Wild animals in urban areas are always a risk to humans and pets, and this became abundantly clear to a local woman recently.
“Just when I turned around, a coyote was biting at his tail,” said Greene, adding the animal was only about 15 feet away at the time. “The dog yelped and I screamed at the coyote, and the coyote left.”
She put her dogs back on leash and walked up to the roadway to head home. She estimates the coyote continued to track her and her dogs for about a block and half.
“He was on the other side of the road in the trees staring at us,” she said.
While the run-in surprised her, it wasn’t all that unexpected. She said she saw one before on the trail this season, and a work colleague has seen coyotes in the area a handful of times this spring. A neighbour on Riverside Drive indicated he has also seen coyotes, and in fact, has noticed food in the bush, appearing as if someone is trying to feed the bunnies in the park.
Greene has since reported her run-in to Fish and Wildlife and suggests they should sign the area, especially for the sake of visitors who may not be familiar with the possibility of wildlife.
She said she often travels that path in the summer but since her run-in she has not returned.
“We hear them all the time yipping from across the river, and I have seen them in our alley before we had the new garbage cans. They would tip over garbage cans at night and you would see them eat, but this (encounter) was in broad daylight about 2:30 in the afternoon,” she said.
As populations grow and shift it is inevitable that man and wildlife will interact and coyotes have established themselves in urban areas.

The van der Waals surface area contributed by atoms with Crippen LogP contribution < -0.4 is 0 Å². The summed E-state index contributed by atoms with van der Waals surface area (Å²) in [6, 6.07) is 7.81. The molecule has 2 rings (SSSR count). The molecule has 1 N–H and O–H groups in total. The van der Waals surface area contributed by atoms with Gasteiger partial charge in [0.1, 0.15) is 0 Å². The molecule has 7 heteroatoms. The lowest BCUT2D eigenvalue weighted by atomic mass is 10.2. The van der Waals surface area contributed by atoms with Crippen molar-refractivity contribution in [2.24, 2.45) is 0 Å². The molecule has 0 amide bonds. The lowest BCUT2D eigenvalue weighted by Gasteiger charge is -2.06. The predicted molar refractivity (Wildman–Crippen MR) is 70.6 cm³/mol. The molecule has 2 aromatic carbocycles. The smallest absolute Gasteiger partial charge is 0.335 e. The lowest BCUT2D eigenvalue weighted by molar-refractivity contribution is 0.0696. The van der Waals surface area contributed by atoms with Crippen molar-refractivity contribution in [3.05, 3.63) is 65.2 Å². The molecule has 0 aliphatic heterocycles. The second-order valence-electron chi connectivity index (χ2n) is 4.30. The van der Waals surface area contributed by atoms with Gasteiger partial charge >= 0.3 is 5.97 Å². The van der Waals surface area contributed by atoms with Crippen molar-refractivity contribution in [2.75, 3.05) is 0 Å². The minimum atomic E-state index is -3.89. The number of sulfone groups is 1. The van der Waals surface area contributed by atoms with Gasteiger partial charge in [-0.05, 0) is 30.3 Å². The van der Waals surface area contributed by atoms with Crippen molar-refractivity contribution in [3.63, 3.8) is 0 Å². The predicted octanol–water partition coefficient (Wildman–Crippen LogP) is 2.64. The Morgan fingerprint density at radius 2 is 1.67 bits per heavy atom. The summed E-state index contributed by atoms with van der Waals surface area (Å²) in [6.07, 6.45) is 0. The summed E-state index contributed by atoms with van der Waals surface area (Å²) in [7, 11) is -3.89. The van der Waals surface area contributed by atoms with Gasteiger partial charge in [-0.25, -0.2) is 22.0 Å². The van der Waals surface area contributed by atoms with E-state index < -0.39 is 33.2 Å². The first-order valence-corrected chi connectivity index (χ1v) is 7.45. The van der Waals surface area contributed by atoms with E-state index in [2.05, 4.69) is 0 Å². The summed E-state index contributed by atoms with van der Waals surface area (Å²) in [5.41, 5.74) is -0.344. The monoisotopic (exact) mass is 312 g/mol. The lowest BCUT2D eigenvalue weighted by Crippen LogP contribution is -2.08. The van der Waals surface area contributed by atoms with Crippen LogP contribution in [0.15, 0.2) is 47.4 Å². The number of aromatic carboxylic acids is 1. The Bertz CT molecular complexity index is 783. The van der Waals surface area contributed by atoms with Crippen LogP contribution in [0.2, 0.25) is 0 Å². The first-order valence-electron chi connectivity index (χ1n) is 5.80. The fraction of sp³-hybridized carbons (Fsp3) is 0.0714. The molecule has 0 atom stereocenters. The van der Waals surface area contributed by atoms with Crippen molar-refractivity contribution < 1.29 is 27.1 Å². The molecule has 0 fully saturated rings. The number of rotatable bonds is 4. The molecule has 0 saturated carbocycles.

According to the Alberta Sustainable Resources Development (SRD) website, control measures such as trapping and relocating coyotes are largely unsuccessful, and can be a risk to humans and pets When coyotes are removed, it can leave a vacancy for another population to move in, which could exacerbate the situation.
The reason that many animals such as coyotes settle in urban areas is the abundance of food sources such as garbage, rodents and pet food. One of the best way of minimizing contact is to limit reasons for a coyote to come near your property. This includes keeping a yard tidy and barriers in good order. This means sealing and stowing garbage securely, and taking garbage out only on collection day. Fallen fruit from trees or suet and seeds from bird feeders can attract rodents, which in turn attract coyotes who feed on the small animals. Allowing pets to run at large can also attract wildlife.
It is also important to protect children by spreading awareness, and supervising young children. Low branches on trees can provide a hiding place for coyotes or small animals, and could pose a risk near play areas.
Modern wildlife management, according to SRD, focuses on adverse conditioning, which essentially means making all animal-human encounters as unpleasant as possible for the animal, and notes this method only works if all people respond to coyotes aggressively, not allowing it to get comfortable around humans.
Respond to a coyote’s presence by making yourself appear large, waving your arms overhead and thrusting a long object, such as a walking stick towards the animal. A person should shout at the animal, maintain eye contact, and back away in a controlled manner, as turning and running may prompt a coyote into chasing.
“I’ll take a walking stick next time I go,” said Greene.
According to SRD if a person sees a coyote that is too sick or injured to move, or if a coyote is behaving in an aggressive manner, call the Alberta Fish and Wildlife in Drumheller at 403-823-1670.